There is a good chance for Taiwanese LCD panel makers to return to the black next quarter, because recovering demand for TV panels will help end prolonged oversupply and trigger a round of price rebounds, market researcher NPD DisplaySearch forecast yesterday.
Supply has also decreased as LCD panel makers shift production to high-resolution OLED screens for smartphones and TVs, which has limited output of TV panels because of a relatively lower yield rate, NPD DisplaySearch vice president David Hsieh (謝勤益) told reporters.
“We are optimistic about the second and the third quarters ... We are seeing supply of TV panels becoming tight recently,” Hsieh said. “A lot of TV brands started placing orders to build inventory for the second half [shopping season] ahead of schedule, before panel prices go even higher.”
Some companies have already started negotiating with panel -suppliers for a deal in preparation for “Black Friday” sales, rather than booking in June or July, he said.
Black Friday is the day following Thanksgiving in the US, traditionally the beginning of the Christmas shopping season.
On top of that, TV sales in China during the Labor Day holidays beginning on May 1 are expected to grow at a resilient 10 percent annual rate this year, Hsieh forecast.
Because the oversupply problem is improving, panel prices are expected to rise at a 2 percent or 3 percent monthly pace from this month through the third quarter, during which demand is expected to exceed supply more severely than this current quarter, he said.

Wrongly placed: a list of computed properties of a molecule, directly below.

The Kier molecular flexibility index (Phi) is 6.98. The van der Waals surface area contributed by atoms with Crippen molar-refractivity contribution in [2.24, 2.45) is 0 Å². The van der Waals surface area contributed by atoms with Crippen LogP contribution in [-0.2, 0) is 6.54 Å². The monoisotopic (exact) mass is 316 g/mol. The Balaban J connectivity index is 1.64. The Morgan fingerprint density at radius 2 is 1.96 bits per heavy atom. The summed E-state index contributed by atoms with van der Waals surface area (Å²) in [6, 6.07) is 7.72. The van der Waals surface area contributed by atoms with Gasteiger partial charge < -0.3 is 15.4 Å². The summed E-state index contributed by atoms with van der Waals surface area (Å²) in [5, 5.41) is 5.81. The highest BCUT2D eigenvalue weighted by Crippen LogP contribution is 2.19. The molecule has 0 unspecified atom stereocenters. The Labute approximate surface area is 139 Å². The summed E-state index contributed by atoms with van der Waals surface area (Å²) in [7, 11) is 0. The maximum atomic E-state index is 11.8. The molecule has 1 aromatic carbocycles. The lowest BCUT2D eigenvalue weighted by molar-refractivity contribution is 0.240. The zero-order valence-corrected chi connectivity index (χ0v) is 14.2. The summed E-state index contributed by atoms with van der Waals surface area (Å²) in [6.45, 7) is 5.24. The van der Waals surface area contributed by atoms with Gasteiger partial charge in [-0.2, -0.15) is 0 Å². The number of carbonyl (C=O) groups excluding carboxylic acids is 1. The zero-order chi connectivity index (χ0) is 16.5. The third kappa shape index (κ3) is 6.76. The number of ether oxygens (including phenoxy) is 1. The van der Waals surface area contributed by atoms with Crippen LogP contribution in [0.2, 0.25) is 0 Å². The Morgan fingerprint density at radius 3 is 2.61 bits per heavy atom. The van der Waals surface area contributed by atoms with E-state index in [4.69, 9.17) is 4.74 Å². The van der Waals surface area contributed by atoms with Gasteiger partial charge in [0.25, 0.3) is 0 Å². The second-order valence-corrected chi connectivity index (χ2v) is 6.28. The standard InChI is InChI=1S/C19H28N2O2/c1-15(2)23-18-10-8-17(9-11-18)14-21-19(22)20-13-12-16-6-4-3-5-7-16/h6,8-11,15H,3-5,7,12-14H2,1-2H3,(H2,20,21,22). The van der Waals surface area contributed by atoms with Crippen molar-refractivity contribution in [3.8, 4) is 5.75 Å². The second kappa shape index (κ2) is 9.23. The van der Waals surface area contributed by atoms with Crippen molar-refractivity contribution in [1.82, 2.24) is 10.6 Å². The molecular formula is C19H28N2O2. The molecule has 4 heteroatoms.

The price increase would bring local panel companies’ net profit margin back into positive territory, or less than 5 percent, for the first time in eight quarters, he added.
DisplaySearch said supply of certain screens, including mainstream 32-inch panels, 40-inch, 42-inch and 46-inch panels, had become tight. Supply constraint was even marked for newly developed 39-inch TV screens, because many TV brands are following Haier Group (海爾) in launching 39-inch TV sets after Haier’s TV sets eroded sales of 37-inch TVs in North America, the researcher added.
Separately, Hsieh said Apple Inc would likely use new touch panels for its new iPhone, which could be unveiled in the fall, to reduce the thickness and weight of the new smartphone.
The adoption of in-cell touch panels could, to some extent, erode the businesses of Apple’s local touch-panel suppliers, including TPK Holding Co Ltd (宸鴻) and Wintek Corp (勝華), while boosting Japanese panel suppliers, such as Sony Corp, Sharp Corp and Toshiba Corp, Hsieh said.
Japanese companies led -rivals in Taiwan and South Korea in developing new touch panels by fabricating touch sensors with thin-film-transistor arrays, rather than adding sensors to the top of an LCD glass substrate, he said.
TPK and Wintek currently supply Apple with thicker touch panels made with the conventional on-cell technology for iPhones and iPads.
Meanwhile, Chinese LCD panel makers are expected to seize a 20 percent share of the global LCD panel market in 2014, up from this year’s 10 percent, while Taiwanese companies would see their share fall to 28 percent from 32 percent this year, the researcher’s tallies showed.